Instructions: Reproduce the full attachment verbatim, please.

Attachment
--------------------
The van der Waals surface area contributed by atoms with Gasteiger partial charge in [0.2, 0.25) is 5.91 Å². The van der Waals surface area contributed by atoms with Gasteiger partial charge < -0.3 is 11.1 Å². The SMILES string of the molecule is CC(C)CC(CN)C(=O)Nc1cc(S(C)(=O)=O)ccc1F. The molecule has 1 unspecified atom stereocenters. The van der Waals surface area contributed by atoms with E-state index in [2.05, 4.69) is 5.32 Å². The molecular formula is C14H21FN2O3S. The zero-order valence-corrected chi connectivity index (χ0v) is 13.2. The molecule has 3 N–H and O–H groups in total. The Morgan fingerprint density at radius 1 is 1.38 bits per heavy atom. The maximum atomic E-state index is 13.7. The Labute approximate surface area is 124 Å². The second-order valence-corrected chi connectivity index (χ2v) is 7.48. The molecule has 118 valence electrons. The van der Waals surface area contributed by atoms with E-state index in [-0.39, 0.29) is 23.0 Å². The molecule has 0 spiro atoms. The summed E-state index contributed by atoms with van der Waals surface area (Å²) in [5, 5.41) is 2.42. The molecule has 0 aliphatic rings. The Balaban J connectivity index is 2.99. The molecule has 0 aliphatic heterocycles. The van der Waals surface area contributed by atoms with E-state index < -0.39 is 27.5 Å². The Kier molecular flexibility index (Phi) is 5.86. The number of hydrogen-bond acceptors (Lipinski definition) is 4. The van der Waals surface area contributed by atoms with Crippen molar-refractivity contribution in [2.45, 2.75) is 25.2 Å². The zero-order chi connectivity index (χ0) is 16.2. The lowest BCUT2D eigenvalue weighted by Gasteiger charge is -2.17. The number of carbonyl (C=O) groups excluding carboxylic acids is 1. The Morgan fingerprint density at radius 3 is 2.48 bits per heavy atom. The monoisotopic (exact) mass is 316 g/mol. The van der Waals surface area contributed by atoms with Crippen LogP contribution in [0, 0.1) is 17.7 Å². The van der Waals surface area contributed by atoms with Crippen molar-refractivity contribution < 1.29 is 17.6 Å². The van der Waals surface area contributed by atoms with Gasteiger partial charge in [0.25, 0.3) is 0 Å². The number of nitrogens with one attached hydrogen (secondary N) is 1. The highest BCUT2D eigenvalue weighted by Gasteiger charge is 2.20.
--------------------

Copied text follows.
The van der Waals surface area contributed by atoms with Gasteiger partial charge in [0.2, 0.25) is 5.91 Å². The van der Waals surface area contributed by atoms with Gasteiger partial charge < -0.3 is 11.1 Å². The SMILES string of the molecule is CC(C)CC(CN)C(=O)Nc1cc(S(C)(=O)=O)ccc1F. The molecule has 1 unspecified atom stereocenters. The van der Waals surface area contributed by atoms with E-state index in [2.05, 4.69) is 5.32 Å². The molecular formula is C14H21FN2O3S. The zero-order valence-corrected chi connectivity index (χ0v) is 13.2. The molecule has 3 N–H and O–H groups in total. The Morgan fingerprint density at radius 1 is 1.38 bits per heavy atom. The maximum atomic E-state index is 13.7. The Labute approximate surface area is 124 Å². The second-order valence-corrected chi connectivity index (χ2v) is 7.48. The molecule has 118 valence electrons. The van der Waals surface area contributed by atoms with E-state index in [-0.39, 0.29) is 23.0 Å². The molecule has 0 spiro atoms. The summed E-state index contributed by atoms with van der Waals surface area (Å²) in [5, 5.41) is 2.42. The molecule has 0 aliphatic rings. The Balaban J connectivity index is 2.99. The molecule has 0 aliphatic heterocycles. The van der Waals surface area contributed by atoms with E-state index < -0.39 is 27.5 Å². The Kier molecular flexibility index (Phi) is 5.86. The number of hydrogen-bond acceptors (Lipinski definition) is 4. The van der Waals surface area contributed by atoms with Crippen molar-refractivity contribution in [2.45, 2.75) is 25.2 Å². The zero-order chi connectivity index (χ0) is 16.2. The lowest BCUT2D eigenvalue weighted by Gasteiger charge is -2.17. The number of carbonyl (C=O) groups excluding carboxylic acids is 1. The Morgan fingerprint density at radius 3 is 2.48 bits per heavy atom. The monoisotopic (exact) mass is 316 g/mol. The van der Waals surface area contributed by atoms with Crippen LogP contribution in [0, 0.1) is 17.7 Å². The van der Waals surface area contributed by atoms with Crippen molar-refractivity contribution < 1.29 is 17.6 Å². The van der Waals surface area contributed by atoms with Gasteiger partial charge in [0.25, 0.3) is 0 Å². The number of nitrogens with one attached hydrogen (secondary N) is 1. The highest BCUT2D eigenvalue weighted by Gasteiger charge is 2.20.